I haven’t logged too many years on this earth, neither have I covered substantial mileage outside of our Kenyan borders (like I want to). But I’ve had the pleasure of meeting people from Guyana to Australia, Algeria to Seychelles, South Africa to Japan, and Peru to Nigeria. . . You name it! And they have each painted the canvas that is my life with a kaleidoscope of different hues, strokes and styles. Made it oh so colorful! And I have enjoyed featuring them all in my life gallery. People from such distinct and variant walks of life that if I’d have to ‘walk a mile in their shoes’ I’d be in thousand dollar chinchilla boots to barefoot and everything in between. Out of all these people, the ones that have struck me most are:
1. Mr. Garang- I shared a couple of IR classes with him and he was truly inspirational! The man is from the conflicted south Sudan region where he served and held rank in the military. He still has major scars from the struggles he has encountered in his life. The stories he has recounted to me have alarmed, awed, disgusted and depressed me. But his spirit and dedication are very encouraging. Plus engaging him in political debate is always a great way to work up a mental sweat. He is amazing.
2. Guye- I met this kid for a couple of hours two years ago and I’ve never forgotten him. He is born of a Kikuyu mother less than half his Israeli father’s age. But what is most fascinating about him is that he is an autistic savant! Absolutely brilliant mind but not all the way normal. This boy has the most amazing memory ever. And he aspires to join the U.S. Navy when he comes of age. He evoked both sadness and amazement from me. Guye was quite something.
3. Mama Rumila- she was an ancient Indian woman I knew in my childhood. Her actual name was Urmila but I guess people confused that with Rumila lol. When I say ancient, I mean she was so old, she probably had dinosaurs as pets! But even at her age she was always clad in beautiful saris, silver toe-rings, colorful Indian bangles and eye-makeup! To top it all off, she was a fortune teller! A real one. Complete with a deck of tarot cards, sea shells and incense. She could palm-read too! She would come around often and make predictions and read our near futures while my sister plaited her scarce hair into a French braid. Plus she always carried an enormous piece of crochet table cloth that was never ending. Mama Rumila could cure my mum’s relentless migraines using only a ten cent coin, or a tummy ache by simply putting her hand on your stomach. She was magic! I speak of her in past tense because I’m not sure she is still with us. She made my days growing up feel so exciting!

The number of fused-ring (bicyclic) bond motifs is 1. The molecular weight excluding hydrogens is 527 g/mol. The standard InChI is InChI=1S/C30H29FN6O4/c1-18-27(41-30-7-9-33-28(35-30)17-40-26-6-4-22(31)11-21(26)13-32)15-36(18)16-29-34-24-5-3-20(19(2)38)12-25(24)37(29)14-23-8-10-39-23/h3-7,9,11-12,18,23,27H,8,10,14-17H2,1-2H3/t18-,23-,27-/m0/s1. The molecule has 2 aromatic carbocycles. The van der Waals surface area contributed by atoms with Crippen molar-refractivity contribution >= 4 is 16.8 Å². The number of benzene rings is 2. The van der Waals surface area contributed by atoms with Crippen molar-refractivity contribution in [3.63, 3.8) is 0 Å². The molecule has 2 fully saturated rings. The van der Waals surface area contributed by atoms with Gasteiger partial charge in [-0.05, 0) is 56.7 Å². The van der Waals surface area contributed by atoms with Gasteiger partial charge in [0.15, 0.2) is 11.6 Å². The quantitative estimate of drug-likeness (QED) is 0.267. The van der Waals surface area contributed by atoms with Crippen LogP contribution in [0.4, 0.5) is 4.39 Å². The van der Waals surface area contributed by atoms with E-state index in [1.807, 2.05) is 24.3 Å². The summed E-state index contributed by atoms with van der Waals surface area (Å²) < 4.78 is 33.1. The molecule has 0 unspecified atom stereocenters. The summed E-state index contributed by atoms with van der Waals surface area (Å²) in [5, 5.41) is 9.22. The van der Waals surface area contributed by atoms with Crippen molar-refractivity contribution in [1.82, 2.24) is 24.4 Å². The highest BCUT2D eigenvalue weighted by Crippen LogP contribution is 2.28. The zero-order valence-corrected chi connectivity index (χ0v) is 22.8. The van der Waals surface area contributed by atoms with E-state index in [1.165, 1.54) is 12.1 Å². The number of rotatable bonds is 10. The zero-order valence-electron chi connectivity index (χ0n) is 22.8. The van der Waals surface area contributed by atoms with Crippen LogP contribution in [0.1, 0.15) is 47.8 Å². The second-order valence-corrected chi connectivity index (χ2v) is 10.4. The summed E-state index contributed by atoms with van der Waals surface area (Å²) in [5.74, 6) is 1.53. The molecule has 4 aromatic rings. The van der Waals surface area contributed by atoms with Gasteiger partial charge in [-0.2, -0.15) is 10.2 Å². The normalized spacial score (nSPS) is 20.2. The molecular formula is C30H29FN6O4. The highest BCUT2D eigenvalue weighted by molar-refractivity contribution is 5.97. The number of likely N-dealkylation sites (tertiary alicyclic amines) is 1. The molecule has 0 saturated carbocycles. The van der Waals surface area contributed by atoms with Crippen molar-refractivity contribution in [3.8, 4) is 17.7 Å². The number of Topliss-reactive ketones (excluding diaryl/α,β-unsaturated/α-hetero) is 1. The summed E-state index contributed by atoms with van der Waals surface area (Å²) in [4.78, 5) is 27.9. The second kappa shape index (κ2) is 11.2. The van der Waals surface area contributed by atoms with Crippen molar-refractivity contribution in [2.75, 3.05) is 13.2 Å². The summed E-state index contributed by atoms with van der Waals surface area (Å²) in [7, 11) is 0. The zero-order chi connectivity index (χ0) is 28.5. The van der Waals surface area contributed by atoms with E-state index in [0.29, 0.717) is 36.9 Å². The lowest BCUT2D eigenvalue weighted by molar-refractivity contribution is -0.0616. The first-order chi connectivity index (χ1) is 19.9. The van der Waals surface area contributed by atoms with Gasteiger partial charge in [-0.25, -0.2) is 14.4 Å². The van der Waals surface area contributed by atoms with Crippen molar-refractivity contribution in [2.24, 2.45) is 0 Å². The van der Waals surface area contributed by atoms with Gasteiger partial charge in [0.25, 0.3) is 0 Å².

4. Professor Gale- his class was the first in the IR discipline that I ever took and it crystallized my confidence in my choice of major. He is a superbly matured man with wispy white hair, ample height and slight build. Apart from his remarkably outstanding wealth of knowledge and brain power, his most note-worthy and impressive attribute has to be his generous heart. Dr. Gale, with all his degrees (from Harvard even), lives a very simple but probably quite fulfilling life. He has spent a substantial part of his long life and resources as a social worker dedicated to improving the lives of less fortunate children in our community. And for that, I think he is an angel! People laugh at his worn and dirty clothes (I confess I did too before) but they are a testament to the time and money he’d rather spend on feeding, clothing and educating children in the slums. More worthy investments. If I were to name anybody that I believe has reached the self-actualization rank of Maslow’s Hierarchy of Needs, I wouldn’t hesitate to yell out ‘Dr. Tom Gale.’ His teaching methodology too was super. I especially enjoyed the book reports. I’m glad to have sat through his class. He makes me believe in humanity and want to be a better human being.